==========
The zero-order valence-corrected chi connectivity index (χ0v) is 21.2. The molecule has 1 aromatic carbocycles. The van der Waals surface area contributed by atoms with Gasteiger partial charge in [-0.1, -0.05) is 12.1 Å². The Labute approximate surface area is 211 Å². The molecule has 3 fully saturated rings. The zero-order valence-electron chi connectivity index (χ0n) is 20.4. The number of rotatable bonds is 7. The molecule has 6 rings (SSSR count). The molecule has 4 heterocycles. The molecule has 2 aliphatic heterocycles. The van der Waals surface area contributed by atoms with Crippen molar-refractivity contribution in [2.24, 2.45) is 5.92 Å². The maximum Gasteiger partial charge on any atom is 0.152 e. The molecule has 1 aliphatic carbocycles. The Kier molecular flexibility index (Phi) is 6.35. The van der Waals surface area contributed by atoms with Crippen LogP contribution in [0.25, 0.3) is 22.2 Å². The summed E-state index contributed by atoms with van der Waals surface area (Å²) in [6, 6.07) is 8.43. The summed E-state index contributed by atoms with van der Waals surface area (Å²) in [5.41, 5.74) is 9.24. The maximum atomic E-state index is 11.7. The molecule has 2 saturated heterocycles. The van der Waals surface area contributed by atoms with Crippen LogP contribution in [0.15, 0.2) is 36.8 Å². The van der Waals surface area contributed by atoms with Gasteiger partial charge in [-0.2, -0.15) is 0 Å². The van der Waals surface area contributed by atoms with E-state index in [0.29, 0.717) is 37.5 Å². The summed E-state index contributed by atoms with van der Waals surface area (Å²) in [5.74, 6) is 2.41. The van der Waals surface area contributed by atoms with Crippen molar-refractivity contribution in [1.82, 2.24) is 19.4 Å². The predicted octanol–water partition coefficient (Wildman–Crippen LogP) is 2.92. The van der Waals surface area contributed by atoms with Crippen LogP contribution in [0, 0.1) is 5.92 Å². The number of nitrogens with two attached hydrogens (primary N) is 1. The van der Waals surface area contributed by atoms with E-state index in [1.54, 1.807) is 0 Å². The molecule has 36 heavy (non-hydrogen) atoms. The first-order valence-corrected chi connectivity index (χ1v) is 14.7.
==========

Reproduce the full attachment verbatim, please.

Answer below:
The zero-order valence-corrected chi connectivity index (χ0v) is 21.2. The molecule has 1 aromatic carbocycles. The van der Waals surface area contributed by atoms with Gasteiger partial charge in [-0.1, -0.05) is 12.1 Å². The Labute approximate surface area is 211 Å². The molecule has 3 fully saturated rings. The zero-order valence-electron chi connectivity index (χ0n) is 20.4. The number of rotatable bonds is 7. The molecule has 6 rings (SSSR count). The molecule has 4 heterocycles. The molecule has 2 aliphatic heterocycles. The van der Waals surface area contributed by atoms with Crippen molar-refractivity contribution in [2.24, 2.45) is 5.92 Å². The maximum Gasteiger partial charge on any atom is 0.152 e. The molecule has 1 aliphatic carbocycles. The Kier molecular flexibility index (Phi) is 6.35. The van der Waals surface area contributed by atoms with Crippen LogP contribution in [0.25, 0.3) is 22.2 Å². The summed E-state index contributed by atoms with van der Waals surface area (Å²) in [6, 6.07) is 8.43. The summed E-state index contributed by atoms with van der Waals surface area (Å²) in [5.41, 5.74) is 9.24. The maximum atomic E-state index is 11.7. The molecule has 2 saturated heterocycles. The van der Waals surface area contributed by atoms with Crippen LogP contribution in [0.15, 0.2) is 36.8 Å². The van der Waals surface area contributed by atoms with Gasteiger partial charge in [-0.2, -0.15) is 0 Å². The van der Waals surface area contributed by atoms with E-state index in [0.29, 0.717) is 37.5 Å². The summed E-state index contributed by atoms with van der Waals surface area (Å²) in [5.74, 6) is 2.41. The van der Waals surface area contributed by atoms with Crippen molar-refractivity contribution in [1.82, 2.24) is 19.4 Å². The predicted octanol–water partition coefficient (Wildman–Crippen LogP) is 2.92. The van der Waals surface area contributed by atoms with Crippen LogP contribution in [0, 0.1) is 5.92 Å². The number of nitrogens with two attached hydrogens (primary N) is 1. The van der Waals surface area contributed by atoms with E-state index in [1.54, 1.807) is 0 Å². The molecule has 36 heavy (non-hydrogen) atoms. The first-order valence-corrected chi connectivity index (χ1v) is 14.7.